Notice And Work-Related Injuries

It is only common sense that informing an employer as soon as possible after suffering a work-related injury is important. The employer and its insurance carrier need to address the injury and satisfy their legal obligations. The employee needs to receive medical treatment to determine the true severity of the injury. The knowledgeable and experienced attorneys at Powell Law may help any claimant for workers compensation benefits comply with all of the necessary notice requirements of the Pennsylvania Workers’ Compensation Act (the “Act”).

The two most crucial notice requirements once an employee suffers a work-related injury are contained in the following Pennsylvania statute:

  • § 311 of the Act requires that notice of a workplace injury must be given within twenty-one (21) days after it occurs, or at least, within 120 days of the injury.

Once an employee provides an employer with notice of the injury, it triggers certain legal responsibilities of the employer, who must act to meet these requirements as follows:

  • § 631 mandates that an employer and its insurance carrier have 21 days after they receive notice of the injury to either agree that an injury is work-related or to deny the claim.

Notice expedites the claim through the Pennsylvania workers’ compensation system. Once the employer receives notice, it issues one of three notices, a Notice of Compensation Payable, Notice of Temporary Compensation Payable, or Notice of Compensation Denial. Failure to meet the notice requirement often results in the denial of a claim.

Thus, notice is crucial to any workers’ compensation claim. Notice is even necessary if a worker believes the injury is minor or will heal without further medical treatment.

Although the Act does not require written notice, it is always recommended since an employer may deny that the worker ever gave oral notice. There are more than a few known cases where an employer has denied ever having received an employee’s oral notice of a work-related injury.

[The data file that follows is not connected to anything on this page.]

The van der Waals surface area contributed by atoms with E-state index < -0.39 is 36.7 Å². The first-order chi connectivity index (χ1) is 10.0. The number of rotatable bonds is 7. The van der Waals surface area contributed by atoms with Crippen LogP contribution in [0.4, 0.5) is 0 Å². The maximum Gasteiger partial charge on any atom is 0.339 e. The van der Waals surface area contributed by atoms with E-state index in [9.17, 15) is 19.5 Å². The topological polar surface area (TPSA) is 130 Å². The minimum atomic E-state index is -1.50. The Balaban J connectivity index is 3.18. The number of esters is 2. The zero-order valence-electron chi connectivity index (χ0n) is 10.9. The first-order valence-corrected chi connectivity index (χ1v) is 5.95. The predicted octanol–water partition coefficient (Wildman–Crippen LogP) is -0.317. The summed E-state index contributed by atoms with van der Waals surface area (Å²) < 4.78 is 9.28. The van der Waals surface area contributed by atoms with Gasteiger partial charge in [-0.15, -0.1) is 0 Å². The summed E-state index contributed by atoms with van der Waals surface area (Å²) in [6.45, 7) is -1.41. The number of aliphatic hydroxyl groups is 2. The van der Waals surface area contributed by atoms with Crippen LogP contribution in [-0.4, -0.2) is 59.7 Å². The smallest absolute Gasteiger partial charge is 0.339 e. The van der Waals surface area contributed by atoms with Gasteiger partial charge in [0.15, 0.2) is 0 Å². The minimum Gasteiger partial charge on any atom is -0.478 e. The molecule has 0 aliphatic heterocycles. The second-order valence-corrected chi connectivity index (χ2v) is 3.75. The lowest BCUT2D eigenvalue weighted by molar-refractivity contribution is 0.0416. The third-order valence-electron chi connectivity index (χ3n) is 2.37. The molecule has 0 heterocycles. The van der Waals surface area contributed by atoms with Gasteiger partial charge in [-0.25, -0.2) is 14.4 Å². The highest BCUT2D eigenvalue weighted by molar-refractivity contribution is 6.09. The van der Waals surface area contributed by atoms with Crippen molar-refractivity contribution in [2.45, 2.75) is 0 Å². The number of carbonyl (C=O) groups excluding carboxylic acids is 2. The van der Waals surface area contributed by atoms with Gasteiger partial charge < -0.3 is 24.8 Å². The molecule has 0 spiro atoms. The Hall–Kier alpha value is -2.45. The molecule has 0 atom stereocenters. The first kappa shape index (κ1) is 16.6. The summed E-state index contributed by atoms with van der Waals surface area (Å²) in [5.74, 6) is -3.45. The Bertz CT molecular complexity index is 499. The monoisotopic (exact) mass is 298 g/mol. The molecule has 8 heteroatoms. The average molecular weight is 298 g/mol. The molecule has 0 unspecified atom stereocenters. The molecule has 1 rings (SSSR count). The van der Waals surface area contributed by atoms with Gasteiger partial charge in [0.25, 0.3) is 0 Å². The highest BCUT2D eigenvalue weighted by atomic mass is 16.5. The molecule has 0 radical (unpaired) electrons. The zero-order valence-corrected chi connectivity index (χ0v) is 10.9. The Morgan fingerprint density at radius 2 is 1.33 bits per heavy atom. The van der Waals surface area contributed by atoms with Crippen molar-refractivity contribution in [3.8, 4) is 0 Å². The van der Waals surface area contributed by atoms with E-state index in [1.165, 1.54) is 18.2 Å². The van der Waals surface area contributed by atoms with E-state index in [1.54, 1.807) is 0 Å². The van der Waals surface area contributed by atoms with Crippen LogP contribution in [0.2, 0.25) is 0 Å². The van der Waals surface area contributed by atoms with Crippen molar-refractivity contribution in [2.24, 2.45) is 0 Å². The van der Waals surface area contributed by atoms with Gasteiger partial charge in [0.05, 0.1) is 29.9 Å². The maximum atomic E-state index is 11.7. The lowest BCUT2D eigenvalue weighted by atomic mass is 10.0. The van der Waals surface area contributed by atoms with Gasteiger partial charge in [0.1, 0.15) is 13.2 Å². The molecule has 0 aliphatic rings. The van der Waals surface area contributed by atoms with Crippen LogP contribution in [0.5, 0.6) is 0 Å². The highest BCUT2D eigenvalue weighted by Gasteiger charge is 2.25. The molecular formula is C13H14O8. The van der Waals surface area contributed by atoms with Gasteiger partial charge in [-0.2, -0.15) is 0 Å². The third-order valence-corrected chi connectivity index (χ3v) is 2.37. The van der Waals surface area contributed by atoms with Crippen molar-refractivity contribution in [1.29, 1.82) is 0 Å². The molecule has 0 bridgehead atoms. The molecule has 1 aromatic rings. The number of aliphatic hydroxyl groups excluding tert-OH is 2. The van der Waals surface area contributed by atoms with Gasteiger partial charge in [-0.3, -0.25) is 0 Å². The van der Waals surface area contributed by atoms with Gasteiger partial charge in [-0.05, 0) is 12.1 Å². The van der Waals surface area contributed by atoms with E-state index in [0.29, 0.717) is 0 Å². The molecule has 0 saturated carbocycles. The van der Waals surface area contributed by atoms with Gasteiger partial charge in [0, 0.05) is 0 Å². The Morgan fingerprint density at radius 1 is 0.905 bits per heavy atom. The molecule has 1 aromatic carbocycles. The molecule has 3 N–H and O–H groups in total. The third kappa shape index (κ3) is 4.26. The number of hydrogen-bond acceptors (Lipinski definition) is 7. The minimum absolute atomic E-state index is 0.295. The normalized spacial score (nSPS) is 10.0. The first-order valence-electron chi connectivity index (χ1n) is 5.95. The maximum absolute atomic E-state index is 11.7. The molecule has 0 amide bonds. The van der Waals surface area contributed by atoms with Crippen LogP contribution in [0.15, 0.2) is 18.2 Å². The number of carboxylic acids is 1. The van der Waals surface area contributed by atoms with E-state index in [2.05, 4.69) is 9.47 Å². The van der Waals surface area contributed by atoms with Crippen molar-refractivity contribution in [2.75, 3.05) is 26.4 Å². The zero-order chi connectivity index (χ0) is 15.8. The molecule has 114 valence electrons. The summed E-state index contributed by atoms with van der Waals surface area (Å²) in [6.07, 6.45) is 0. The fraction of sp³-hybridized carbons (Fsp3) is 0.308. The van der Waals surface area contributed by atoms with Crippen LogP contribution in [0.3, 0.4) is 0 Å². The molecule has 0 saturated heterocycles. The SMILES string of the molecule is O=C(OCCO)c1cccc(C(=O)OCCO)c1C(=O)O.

If within one hundred twenty (120) days of the date that the claimant knew or should have known of the work-related injury, the employee does not give notice of the injury to an employer, the worker loses his or her right to assert the claim. Whether a claimant knew or should have known of the injury is determined on the facts of each case.

Cases involving the issue of whether an injured worker’s notice to an employer is valid under Pennsylvania law may be complicated. If you believe that you have a claim for workers’ compensation benefits, call for a free consultation with a qualified workers’ compensation attorney at Powel Law. We can ensure that all filing deadlines and notice requirements under the Pennsylvania Workers’ Compensation Act are met in a workers’ compensation case. Contact Powell Law at (570) 961-0777. The consultation is FREE!

Notice And Work-Related Injuries

Request a Free Consultation

Contact Us